The “product” component of offerings, especially B2B offerings, no longer dominates the purchase decision in most cases. With offshore manufacturing and rapid software development leveling the playing field, customers are looking for the “whole product” as never before.
These changes in the business landscape create obstacles to traditional sales and marketing. Marketing can no longer broadcast messaging or even control it, and customers look to their sales rep more as a configurator than an advisor. Customers still need advice, but they want to control the process. Organizations need to adopt a new approach.
“Sales and marketing alignment” – getting sales and marketing to work more closely and share responsibility for outcomes – is but one piece of the solution. The silos separating sales and marketing must come down.
Companies, especially CMOs, need to embrace customers as a powerful force to align the entire organization.
The goal should be to build a better business able to thrive in a more competitive and service-oriented market.
Time and again in working with clients, I find customers represent a treasure trove of information and insights not just for tactical decisions, but for making executive-level policy decisions.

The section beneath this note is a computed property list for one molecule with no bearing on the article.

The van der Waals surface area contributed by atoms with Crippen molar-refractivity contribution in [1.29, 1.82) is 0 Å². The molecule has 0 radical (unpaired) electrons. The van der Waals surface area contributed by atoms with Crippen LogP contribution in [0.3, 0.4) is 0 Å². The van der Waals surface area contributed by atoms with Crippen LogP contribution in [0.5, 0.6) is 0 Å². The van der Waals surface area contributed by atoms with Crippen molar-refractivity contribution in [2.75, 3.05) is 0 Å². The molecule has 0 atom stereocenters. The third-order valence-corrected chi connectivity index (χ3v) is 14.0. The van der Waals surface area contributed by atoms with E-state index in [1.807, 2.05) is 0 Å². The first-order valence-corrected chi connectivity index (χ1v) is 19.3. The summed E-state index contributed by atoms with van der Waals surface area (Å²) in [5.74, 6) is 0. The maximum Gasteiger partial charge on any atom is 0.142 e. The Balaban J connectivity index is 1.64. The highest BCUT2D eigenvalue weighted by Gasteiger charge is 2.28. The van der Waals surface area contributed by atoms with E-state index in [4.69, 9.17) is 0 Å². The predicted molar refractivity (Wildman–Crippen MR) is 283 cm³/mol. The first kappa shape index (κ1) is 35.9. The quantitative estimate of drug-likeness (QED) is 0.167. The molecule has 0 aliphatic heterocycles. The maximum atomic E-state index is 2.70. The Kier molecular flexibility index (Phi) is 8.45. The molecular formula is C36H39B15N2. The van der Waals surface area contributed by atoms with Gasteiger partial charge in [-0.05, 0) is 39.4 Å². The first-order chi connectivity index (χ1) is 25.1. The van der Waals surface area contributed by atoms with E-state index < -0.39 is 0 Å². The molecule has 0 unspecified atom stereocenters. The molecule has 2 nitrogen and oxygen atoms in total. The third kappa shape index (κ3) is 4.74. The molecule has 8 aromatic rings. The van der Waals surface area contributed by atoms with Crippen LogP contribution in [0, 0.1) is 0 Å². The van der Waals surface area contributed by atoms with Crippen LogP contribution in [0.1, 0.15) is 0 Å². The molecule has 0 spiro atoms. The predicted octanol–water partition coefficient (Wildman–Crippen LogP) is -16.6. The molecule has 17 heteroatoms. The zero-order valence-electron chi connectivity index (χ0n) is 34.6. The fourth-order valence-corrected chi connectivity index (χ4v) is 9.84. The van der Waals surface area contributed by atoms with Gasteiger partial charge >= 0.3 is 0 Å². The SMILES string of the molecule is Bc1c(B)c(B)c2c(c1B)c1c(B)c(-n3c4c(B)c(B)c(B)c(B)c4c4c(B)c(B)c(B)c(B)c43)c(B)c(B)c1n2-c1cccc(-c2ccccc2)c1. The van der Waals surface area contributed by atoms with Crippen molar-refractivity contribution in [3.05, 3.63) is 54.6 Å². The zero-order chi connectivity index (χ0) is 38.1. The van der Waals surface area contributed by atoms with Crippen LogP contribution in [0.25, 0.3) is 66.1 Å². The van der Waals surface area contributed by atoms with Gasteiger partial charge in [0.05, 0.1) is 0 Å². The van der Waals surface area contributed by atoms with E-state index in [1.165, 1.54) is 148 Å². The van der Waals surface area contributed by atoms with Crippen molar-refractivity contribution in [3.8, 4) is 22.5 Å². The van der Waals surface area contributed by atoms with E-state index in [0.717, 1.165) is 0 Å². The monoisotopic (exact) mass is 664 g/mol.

Using insights from customers, a client of mine selling software into vocational education gained incremental penetration, higher revenues and happier customers. Like all levels of education, the customers were under budget pressure. My client’s software was a large budget line item, and, as such, sales reps got an earful about limited budgets and the high price of their software. Sales reps began to balk at demands to generate higher revenue.
Deep-dive interviews underscored how the software was critical to the customer institutions’ own position in attracting students and faculty; they would be uncompetitive if they used anything less than the latest versions. Budget pressure or not, if the related course offerings were to remain viable, there was no question that the licenses would be renewed – and maybe even expanded. My client was in the highly enviable position of being first in the budget line. Despite the outcry, they could have actually raised prices.
The interviews also revealed that that their users – the instructors teaching courses leveraging their software – were deeply loyal and genuine fans who took pride in using and promoting the software. Raising prices in this situation would eventually threaten this loyalty.
What customers wanted was access to even more of the client’s applications. Many of them were working internally to drive adoption of all of the client’s software, including applications their institution had not standardized on.
We ended up recommending – with a lot of help from customer insights – a change to licensing that tied push products (those demanded by customers) and pull products (those the company has to actively sell). By adopting the entire set of applications, institutions paid a bit more but got greater perceived value. A true win-win solution. The client soon formalized this approach by offering an application suite.